In shock, the brothers return home. They tell Jacob their father and they all come back in a large parade and in Genesis 47, please turn to Genesis 47:11 and 12. The family comes in, "Joseph settled his father and his brothers and gave them a possession in the land of Egypt," in Gary, Indiana, "in the best of the land." The best part of the land of Egypt, not in Gary. If you and I were doing this, we would have probably given them Gary if we had given them anything at all, right? He gave them the best part of the land. "Joseph provided his father and his brothers and all his father's household and their little ones." Little ones? "Yeah, you provided me the little one and threw me into a pit, I'll throw your little ones into a pit," right? It's not what we have here with Joseph. Not a hint of bitterness, only benevolence. No resentment, only relief. No punishment, only provision. No vengeance, only salvation. Victory.

Now look at Genesis 47:27. "Now Israel," whose name is also Jacob, "lived in the land of Egypt, in Goshen," the best part of the land, "and they acquired property there and they were fruitful and became numerous," as opposed to being extinct. God has preserved his family that would ultimately result in the Messiah, the one that would bless the world. Do we understand what we have just seen? Twenty years of history, although the family didn't know it, God was working with great salvation. Each of the family members could not see what God was up to. Each one may have thought God had forgotten them. Each one may have thought God was silent but do you know when you think God seems to be the most silent, think about your circumstances right now and the hardships you're going through, that's when he was working, is working, the most.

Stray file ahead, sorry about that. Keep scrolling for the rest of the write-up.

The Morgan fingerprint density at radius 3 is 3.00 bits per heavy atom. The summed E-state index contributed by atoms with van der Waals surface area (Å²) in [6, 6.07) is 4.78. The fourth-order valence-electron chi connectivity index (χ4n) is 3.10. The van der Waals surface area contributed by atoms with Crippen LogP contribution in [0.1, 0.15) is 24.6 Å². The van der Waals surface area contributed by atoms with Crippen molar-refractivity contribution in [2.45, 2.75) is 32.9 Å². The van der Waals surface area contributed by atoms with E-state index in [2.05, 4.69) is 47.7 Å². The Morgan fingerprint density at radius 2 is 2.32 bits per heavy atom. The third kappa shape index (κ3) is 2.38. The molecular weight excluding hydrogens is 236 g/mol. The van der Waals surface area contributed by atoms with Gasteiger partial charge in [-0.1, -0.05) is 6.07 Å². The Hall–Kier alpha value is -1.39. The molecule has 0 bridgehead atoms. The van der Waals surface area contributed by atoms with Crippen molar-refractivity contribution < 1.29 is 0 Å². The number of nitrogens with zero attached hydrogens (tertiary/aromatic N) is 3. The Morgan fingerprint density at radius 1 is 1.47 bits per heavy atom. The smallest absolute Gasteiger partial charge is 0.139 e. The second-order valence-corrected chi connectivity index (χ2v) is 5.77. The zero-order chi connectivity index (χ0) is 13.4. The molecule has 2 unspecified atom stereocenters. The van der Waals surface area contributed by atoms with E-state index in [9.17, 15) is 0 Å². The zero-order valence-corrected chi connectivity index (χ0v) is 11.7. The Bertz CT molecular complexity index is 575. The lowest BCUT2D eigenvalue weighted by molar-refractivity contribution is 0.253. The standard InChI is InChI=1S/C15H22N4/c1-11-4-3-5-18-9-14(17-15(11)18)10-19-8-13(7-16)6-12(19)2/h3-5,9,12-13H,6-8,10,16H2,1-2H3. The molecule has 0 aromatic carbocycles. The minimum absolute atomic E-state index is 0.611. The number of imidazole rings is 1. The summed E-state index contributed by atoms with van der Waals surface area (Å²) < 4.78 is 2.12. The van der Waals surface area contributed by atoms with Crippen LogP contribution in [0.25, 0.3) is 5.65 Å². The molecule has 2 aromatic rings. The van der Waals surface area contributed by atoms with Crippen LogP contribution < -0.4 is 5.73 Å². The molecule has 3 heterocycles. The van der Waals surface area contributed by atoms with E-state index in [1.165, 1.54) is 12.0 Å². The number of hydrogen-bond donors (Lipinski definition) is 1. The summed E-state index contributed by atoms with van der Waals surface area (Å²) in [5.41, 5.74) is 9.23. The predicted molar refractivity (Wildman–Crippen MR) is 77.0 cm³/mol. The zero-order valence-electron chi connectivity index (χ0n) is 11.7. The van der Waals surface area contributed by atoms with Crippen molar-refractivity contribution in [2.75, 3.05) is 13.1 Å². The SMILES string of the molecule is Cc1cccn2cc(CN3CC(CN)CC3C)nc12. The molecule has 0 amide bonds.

We'll only be able to see the full scope of God's salvation in the end when God is finished but let me remind you of what Joseph has seen and his family has seen. Joseph, the innocent, suffering servant, okay, and his sinful brethren beheld God's grand salvation which included this: 1. The preservation of the family of blessing in place of death. 2. The protection of the family of blessing in place of corruption. 3. The repentance of the family of blessing in place of sin. 4. The reconciliation of the family of blessing in place of division. 5. The restoration of the family of blessing in place of loss. 6. The enrichment of the family of blessing in place of destitution. 7. The multiplication of the family of blessing instead of decline. This was all through God using the evil against Joseph. Say "the evil." And we struggle with the evil in our lives but do you know that God used the evil to bring about a grand salvation? This was all through God using the evil perpetuated against the suffering servant who seemed to have been lost and dead but then was raised to life to bring about a great salvation. Does that sound familiar to anybody? It certainly does, thank you. I hope it does here. We can say the Sunday school answer: Jesus Christ, it sounds exactly like that. It sounds exactly like that.